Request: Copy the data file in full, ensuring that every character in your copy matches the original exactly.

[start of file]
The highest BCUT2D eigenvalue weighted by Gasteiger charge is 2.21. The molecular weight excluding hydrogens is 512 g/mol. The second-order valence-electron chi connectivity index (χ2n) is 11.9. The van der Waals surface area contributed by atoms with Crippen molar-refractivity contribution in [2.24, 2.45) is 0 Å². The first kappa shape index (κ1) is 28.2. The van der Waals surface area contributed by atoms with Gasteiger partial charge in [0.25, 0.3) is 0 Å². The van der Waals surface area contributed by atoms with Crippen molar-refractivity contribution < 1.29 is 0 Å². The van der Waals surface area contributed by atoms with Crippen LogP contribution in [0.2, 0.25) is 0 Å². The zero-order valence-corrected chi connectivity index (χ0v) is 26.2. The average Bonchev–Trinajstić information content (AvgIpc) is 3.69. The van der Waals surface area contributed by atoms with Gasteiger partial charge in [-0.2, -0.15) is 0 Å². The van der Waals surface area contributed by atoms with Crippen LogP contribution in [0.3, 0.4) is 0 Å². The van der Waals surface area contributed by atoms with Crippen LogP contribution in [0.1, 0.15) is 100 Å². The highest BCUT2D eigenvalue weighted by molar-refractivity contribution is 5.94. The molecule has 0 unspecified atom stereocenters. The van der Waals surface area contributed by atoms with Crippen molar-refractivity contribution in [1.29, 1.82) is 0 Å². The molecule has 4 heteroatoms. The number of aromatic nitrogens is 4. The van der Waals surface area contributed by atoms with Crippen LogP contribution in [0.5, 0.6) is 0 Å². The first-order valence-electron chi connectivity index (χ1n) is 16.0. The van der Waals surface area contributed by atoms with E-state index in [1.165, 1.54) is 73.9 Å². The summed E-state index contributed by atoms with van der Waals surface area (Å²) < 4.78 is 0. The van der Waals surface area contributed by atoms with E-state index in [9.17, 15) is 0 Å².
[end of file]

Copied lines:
The highest BCUT2D eigenvalue weighted by Gasteiger charge is 2.21. The molecular weight excluding hydrogens is 512 g/mol. The second-order valence-electron chi connectivity index (χ2n) is 11.9. The van der Waals surface area contributed by atoms with Crippen molar-refractivity contribution in [2.24, 2.45) is 0 Å². The first kappa shape index (κ1) is 28.2. The van der Waals surface area contributed by atoms with Gasteiger partial charge in [0.25, 0.3) is 0 Å². The van der Waals surface area contributed by atoms with Crippen molar-refractivity contribution < 1.29 is 0 Å². The van der Waals surface area contributed by atoms with Crippen LogP contribution in [0.2, 0.25) is 0 Å². The zero-order valence-corrected chi connectivity index (χ0v) is 26.2. The average Bonchev–Trinajstić information content (AvgIpc) is 3.69. The van der Waals surface area contributed by atoms with Gasteiger partial charge in [-0.2, -0.15) is 0 Å². The van der Waals surface area contributed by atoms with Crippen LogP contribution in [0.3, 0.4) is 0 Å². The van der Waals surface area contributed by atoms with Crippen LogP contribution in [0.1, 0.15) is 100 Å². The highest BCUT2D eigenvalue weighted by molar-refractivity contribution is 5.94. The molecule has 0 unspecified atom stereocenters. The van der Waals surface area contributed by atoms with Crippen molar-refractivity contribution in [1.29, 1.82) is 0 Å². The molecule has 4 heteroatoms. The number of aromatic nitrogens is 4. The van der Waals surface area contributed by atoms with Crippen LogP contribution in [0.5, 0.6) is 0 Å². The first-order valence-electron chi connectivity index (χ1n) is 16.0. The van der Waals surface area contributed by atoms with E-state index in [1.165, 1.54) is 73.9 Å². The summed E-state index contributed by atoms with van der Waals surface area (Å²) < 4.78 is 0. The van der Waals surface area contributed by atoms with E-state index in [9.17, 15) is 0 Å².